Throughout the presidential election, Democratic and progressive candidates occasionally sparred on the matter of college tuition. Bernie Sanders initially took the conversation to the national stage after proposing a promising (though problematic) federal plan for free college tuition, whereas his Democratic opponent Hillary Clinton offered a similar (though just as troublesome) proposal for “debt-free” school costs. Seeing as how a collegiate education is the least of President-elect Donald Trump’s worries, whether or not the issue ever reaches the national spotlight again anytime soon remains to be seen.
Thanks to New York’s Democratic Governor Andrew Cuomo, however, that may change sooner than expected. That’s because the former New York Attorney General is proposing a new plan that would offer free tuition at state colleges — so long as students meet the measure’s particular financial restrictions. According to the New York Times, said restrictions include “[eligibility] provided they or their family earn $125,000 or less annually.”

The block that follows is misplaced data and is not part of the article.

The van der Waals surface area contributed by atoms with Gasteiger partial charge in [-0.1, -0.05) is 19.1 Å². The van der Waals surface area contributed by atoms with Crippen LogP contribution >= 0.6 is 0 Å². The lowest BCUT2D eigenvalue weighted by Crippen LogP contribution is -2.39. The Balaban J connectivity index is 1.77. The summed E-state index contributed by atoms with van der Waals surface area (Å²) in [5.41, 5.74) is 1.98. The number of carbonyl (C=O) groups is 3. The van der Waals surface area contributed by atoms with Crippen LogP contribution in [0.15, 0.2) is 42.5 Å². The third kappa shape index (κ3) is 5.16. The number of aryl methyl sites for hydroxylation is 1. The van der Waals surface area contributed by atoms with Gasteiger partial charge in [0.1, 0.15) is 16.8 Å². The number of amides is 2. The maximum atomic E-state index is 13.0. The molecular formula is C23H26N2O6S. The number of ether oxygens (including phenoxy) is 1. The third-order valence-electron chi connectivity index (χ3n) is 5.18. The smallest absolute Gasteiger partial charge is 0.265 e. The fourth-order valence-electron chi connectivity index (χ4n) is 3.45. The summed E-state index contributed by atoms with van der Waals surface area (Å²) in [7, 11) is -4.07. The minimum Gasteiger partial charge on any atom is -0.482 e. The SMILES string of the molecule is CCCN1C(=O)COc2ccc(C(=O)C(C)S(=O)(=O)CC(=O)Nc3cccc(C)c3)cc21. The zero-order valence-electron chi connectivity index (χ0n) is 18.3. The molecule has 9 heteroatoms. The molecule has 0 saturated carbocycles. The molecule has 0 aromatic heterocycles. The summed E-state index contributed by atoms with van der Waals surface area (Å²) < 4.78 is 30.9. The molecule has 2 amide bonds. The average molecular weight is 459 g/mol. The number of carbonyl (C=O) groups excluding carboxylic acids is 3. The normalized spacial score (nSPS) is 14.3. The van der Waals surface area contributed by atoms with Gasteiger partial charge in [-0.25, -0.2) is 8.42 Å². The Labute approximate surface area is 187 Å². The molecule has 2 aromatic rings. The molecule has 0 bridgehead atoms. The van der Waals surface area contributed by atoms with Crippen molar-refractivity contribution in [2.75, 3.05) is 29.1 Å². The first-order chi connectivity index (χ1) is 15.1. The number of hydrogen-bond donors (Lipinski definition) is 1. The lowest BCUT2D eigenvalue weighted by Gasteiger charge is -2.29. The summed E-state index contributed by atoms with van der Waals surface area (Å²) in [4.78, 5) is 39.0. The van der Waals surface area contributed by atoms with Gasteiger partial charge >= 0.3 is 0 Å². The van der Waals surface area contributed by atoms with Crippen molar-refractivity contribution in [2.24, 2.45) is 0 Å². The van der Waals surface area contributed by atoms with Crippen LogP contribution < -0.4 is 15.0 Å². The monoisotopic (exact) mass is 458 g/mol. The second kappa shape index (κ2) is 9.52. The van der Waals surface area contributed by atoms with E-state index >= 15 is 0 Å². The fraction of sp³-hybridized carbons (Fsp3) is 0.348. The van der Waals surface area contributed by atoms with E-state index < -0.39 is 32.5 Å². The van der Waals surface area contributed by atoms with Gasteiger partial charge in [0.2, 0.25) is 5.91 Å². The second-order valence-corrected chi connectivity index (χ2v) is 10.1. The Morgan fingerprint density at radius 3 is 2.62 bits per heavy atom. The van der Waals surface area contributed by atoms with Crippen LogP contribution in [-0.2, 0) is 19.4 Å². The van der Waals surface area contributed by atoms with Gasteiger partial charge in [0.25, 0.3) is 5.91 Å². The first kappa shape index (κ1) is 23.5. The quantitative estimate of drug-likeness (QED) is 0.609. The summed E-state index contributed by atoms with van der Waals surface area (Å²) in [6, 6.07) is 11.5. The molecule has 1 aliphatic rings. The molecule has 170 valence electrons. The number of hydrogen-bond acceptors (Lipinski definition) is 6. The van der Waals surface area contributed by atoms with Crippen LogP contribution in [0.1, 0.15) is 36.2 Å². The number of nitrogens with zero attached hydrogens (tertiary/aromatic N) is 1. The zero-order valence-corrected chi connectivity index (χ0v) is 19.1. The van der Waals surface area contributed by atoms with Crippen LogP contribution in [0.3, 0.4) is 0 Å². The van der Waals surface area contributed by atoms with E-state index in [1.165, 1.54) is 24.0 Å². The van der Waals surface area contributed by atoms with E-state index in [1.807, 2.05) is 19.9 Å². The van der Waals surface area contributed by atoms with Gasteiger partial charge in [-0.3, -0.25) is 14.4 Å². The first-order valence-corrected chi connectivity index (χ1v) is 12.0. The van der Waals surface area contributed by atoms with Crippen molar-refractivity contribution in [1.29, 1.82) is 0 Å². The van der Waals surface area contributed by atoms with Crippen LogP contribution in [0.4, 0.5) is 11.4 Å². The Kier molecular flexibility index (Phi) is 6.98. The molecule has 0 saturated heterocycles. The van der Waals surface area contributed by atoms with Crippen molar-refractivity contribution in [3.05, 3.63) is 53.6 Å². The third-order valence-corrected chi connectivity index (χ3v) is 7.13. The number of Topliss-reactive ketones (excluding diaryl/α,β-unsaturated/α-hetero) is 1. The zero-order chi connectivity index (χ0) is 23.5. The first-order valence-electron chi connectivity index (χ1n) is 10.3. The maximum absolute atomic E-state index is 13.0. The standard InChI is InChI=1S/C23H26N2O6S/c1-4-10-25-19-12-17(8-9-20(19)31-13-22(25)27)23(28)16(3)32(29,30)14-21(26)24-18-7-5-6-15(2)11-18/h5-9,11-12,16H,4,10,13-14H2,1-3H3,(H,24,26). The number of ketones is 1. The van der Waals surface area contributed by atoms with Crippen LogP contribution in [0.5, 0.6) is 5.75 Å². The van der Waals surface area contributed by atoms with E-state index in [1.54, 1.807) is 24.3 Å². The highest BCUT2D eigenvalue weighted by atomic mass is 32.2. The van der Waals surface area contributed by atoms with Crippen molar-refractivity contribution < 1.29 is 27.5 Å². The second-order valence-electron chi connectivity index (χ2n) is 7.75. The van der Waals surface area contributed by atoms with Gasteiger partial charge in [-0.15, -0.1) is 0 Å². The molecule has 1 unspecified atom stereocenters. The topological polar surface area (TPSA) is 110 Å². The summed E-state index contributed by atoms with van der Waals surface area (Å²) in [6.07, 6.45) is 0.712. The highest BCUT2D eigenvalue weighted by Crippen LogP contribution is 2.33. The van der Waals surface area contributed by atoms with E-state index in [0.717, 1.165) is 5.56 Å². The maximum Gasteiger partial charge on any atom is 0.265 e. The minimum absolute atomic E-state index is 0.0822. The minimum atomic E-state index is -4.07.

Cuomo will reportedly unveil the plan alongside Sen. Sanders at an event in Queens:
Called the Excelsior Scholarship, the funds are envisioned as a way to complete tuition payments by supplementing existing state and federal loan and grant programs, according to administration officials who have been briefed about the governor’s plans but spoke on the condition of anonymity because Mr. Cuomo has not publicly announced the program.
Precisely how Cuomo and the team behind the rumored state legislation will fund it isn’t known. As the NYT points out, the state’s tuition assistance program already distributes $1 billion in support to eligible students with individual awards capped off at $5,165. This program helps, but with four-year and two-year state schools averaging annual tuition costs of $6,470 and $4,350 respectively, it isn’t always enough for the students who benefit from its assistance — let alone qualify.
The Cuomo administration reportedly estimates that the Excelsior Scholarship would cost the state $163 million by the time its three-year rollout comes to fruition in 2019. What’s more, at least one million families with college-age children or individual adults who qualify would supposedly benefit from the free tuition program.
(Via New York Times)